Devastated by the downturn in consumer spending, much of the pub and nightclub market in Dublin has been left with a hangover after the non-stop party of the last decade. We've witnessed trouble at Capital Bars, the closure of Robbie Fox's legendary Renards and the collapse of the Thomas Read group, which is now in receivership.
Despite this, others have opened new venues, most notably The Wright Group's €38m Wright Venue in Airside near Swords in north Dublin, which has a licence for 2,900 people. Also in Swords, developer Gerry Gannon has just applied to demolish a house and other buildings in the middle of Swords to construct a pub and restaurant as well as shops and a sandwich bar.
The latest to wade into the nightclub sector is, perhaps surprisingly, FBD Hotels, part of FBD Holdings, which has announced they are set to open a new nightclub in Dublin city centre after investing €2m in the venture.
The club will be located in the Temple Bar Hotel in what was formerly Boomerang Nightclub. By their own admission, legislative changes have led many investors to become cautious about expanding into the business but the company believes it can offer something new and fresh.
Paul McDaid, group general manager of the FBD Hotels in Ireland, is confident their new nightclub venture will be a success. "A depressed economy is not a reason to put a great opportunity on hold. Dublin city centre is still an international hotspot and will remain that way," he said.
The choice of location makes sense. Temple Bar is holding up well, according to rival publican and restaurant operator Jay Bourke, who told the Sunday Tribune the area is still thriving and the "people will continue to come" there because it is part of Ireland's tourist offering.
FBD's principal activity is providing insurance and other financial services but the group has property investments and hotel interests in Ireland. It recently rebranded its Tower Hotel Group as FBD Hotels, which includes Faithlegg House Hotel and Golf Club, Tower Hotel in Waterford, Castleknock Hotel and Country Club, and Temple Bar Hotel in Dublin.
It also owns two resorts in southern Spain, La Cala Resort and Sunset Beach Club. Now though, it is eyeing the nightclub scene and has used consultant Bob Tweedy, who owns the Tweedy Group in Waterford, in drawing up its offering.
A number of other consultants have also been used while designers O'Donnell O'Neill, who also created Krystal in Dublin, Halo in Galway and Havana Browns in Cork, were involved in the design.
The new superclub will open at the end of this month and will host gigs during the week, when the tourist euro is less in evidence.
For the future, though, the nightclub sector says its needs the licensing legislation to be updated.
"We need some clarification on the legislative issues, particularly the opening and closing times. It's costing €411 a night to get your late-night licence," said John Ryan, who specialises in pub and nightclub sales for CBRE. "That's crazy. Every day in the licensing court there's a mill of people trying to get block extensions for the month. We need clarity on what's what in the sector. Staggered closing times are one area I think they should look at."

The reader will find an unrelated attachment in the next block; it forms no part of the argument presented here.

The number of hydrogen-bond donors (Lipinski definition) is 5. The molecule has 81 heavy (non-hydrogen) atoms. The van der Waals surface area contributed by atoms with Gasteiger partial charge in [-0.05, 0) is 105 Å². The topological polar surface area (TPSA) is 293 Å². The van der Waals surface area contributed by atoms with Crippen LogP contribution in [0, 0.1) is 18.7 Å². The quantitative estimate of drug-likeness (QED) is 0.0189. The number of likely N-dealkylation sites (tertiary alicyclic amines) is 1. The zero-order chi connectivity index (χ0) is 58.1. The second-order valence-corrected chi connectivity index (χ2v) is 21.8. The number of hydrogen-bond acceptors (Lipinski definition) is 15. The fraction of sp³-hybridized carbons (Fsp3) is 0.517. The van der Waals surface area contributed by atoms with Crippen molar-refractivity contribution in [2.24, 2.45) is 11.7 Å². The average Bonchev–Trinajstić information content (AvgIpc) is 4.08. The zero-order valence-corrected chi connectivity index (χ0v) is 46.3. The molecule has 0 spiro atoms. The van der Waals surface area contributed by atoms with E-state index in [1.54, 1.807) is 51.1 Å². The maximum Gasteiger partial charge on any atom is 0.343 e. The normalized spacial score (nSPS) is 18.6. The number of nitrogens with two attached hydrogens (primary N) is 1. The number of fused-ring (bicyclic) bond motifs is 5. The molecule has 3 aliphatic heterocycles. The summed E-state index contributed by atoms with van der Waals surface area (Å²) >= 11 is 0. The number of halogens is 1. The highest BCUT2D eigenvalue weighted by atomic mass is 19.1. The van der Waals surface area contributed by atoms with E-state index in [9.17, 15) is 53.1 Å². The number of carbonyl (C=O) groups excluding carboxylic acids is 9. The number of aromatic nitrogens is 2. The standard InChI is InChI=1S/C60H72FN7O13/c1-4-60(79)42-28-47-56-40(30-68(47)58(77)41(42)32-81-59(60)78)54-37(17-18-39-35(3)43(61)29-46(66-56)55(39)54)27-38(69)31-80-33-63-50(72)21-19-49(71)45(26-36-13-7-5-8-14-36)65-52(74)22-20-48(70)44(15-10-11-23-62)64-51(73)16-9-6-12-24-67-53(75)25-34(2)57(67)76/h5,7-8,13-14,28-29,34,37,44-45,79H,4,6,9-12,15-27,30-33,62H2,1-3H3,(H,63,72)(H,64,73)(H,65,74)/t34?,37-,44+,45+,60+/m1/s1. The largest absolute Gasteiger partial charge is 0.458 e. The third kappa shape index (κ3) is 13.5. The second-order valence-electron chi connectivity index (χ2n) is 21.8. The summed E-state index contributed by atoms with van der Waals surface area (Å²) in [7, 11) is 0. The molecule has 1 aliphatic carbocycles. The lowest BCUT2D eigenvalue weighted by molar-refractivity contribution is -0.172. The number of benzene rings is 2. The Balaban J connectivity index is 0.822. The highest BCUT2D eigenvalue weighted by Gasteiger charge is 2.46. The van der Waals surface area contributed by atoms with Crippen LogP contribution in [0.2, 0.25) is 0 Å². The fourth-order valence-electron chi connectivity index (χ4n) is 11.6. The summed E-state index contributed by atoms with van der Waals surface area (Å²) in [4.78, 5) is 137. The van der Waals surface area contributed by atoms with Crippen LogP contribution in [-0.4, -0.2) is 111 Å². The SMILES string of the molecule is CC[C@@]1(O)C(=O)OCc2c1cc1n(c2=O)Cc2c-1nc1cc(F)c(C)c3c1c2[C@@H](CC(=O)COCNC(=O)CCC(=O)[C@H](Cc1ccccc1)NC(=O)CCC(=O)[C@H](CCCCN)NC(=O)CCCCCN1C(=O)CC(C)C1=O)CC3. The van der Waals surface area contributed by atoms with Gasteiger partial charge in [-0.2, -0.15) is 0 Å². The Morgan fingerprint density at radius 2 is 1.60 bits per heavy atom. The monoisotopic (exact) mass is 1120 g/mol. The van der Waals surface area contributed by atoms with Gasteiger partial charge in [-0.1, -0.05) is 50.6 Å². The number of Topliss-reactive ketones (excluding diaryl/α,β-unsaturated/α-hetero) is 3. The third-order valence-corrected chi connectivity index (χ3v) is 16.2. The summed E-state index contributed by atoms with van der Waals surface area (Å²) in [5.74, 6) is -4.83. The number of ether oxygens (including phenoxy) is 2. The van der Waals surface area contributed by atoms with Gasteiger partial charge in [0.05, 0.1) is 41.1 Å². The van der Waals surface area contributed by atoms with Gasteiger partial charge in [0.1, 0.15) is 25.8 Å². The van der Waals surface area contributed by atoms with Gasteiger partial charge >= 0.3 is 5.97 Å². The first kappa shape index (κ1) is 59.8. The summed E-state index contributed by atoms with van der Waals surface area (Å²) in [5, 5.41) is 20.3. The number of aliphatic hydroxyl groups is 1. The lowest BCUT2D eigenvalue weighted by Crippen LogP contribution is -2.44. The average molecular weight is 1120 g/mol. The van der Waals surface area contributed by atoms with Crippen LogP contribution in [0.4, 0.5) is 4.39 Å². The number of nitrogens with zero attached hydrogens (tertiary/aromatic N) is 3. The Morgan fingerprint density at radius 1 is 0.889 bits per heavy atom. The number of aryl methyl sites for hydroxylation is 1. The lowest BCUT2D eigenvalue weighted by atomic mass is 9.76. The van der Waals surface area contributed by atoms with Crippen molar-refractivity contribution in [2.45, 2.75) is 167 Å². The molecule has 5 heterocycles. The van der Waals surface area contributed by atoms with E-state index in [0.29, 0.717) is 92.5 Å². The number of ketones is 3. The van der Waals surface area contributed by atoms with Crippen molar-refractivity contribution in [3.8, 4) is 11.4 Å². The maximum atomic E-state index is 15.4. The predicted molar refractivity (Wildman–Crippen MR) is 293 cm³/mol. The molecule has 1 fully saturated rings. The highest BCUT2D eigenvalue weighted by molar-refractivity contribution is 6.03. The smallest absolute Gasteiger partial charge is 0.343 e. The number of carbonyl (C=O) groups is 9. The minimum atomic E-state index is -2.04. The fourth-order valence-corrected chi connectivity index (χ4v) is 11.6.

He welcomed the move by FBD into the nightclub business. "I think it's great, it proves it's a viable business. Boy will always meet girl, that's never going to stop," he said.
Ryan is currently handling the sale of The Towers pub in Ballymun, which operates a late-night bar on behalf of Declan Taite who was appointed receiver to Knockalena Limited. Ryan has not issued a guide price but it is believed the property is likely to sell for more than €3.5m when tenders close on 5 November.
The pub is beside the existing shopping mall, where Treasury Holdings recently secured planning permission for an €800m mixed-use scheme that will include a new, enlarged shopping centre.
Bourke agrees the legislation needs to be clarified and is frustrated by the pace of reform.
"The government are promising a nightclub permit and that will help with banking and credibility. That's the thought but they're taking their time," he said, adding that they've been in talks on the issue for eight to nine years.
"The Consolidation of the Sale of Intoxicating Liquor Act affects the livelihoods of 250,000 people. It's astonishing incompetence that it's not law yet. It's an indigenous sector and is key for the tourism market, which is so important now. It's mind-blowing it's not law yet."
He said people will always find a way to go to nightclubs to meet people, even if it involves making some sacrifices elsewhere.
"People need to dance and nightclubs are all about the music, the décor and the marketing. We always do a lot of marketing for our nights because it's very different from the pub and even the late-bar business," he said.
When things go wrong, however, they can go very wrong as they did in June for Robbie Fox, the experienced promoter who was forced to close Renards and other venues with debts of €6.6m.
The liquidator of Renards gave up hope of selling the business as a going concern in July and warned at the time that the premises could be "shuttered up" for two years.
"It's that kind of market at present. It's going to get worse before it gets better, unfortunately," Gerard Murray of GM Business Advisors told this newspaper in July.
The subsequent troubles that hit Capital Bars proved he was right.
Its Café en Seine, The George, Howl at the Moon and Zanzibar venues have all entered examinership in recent weeks. If those four companies were to go into liquidation there would be a deficit of more than €121m, the independent accountant's report states.
The group is expected to make a loss of nearly €740,000 this year and a loss of more than €675,000 next year. Tough times indeed.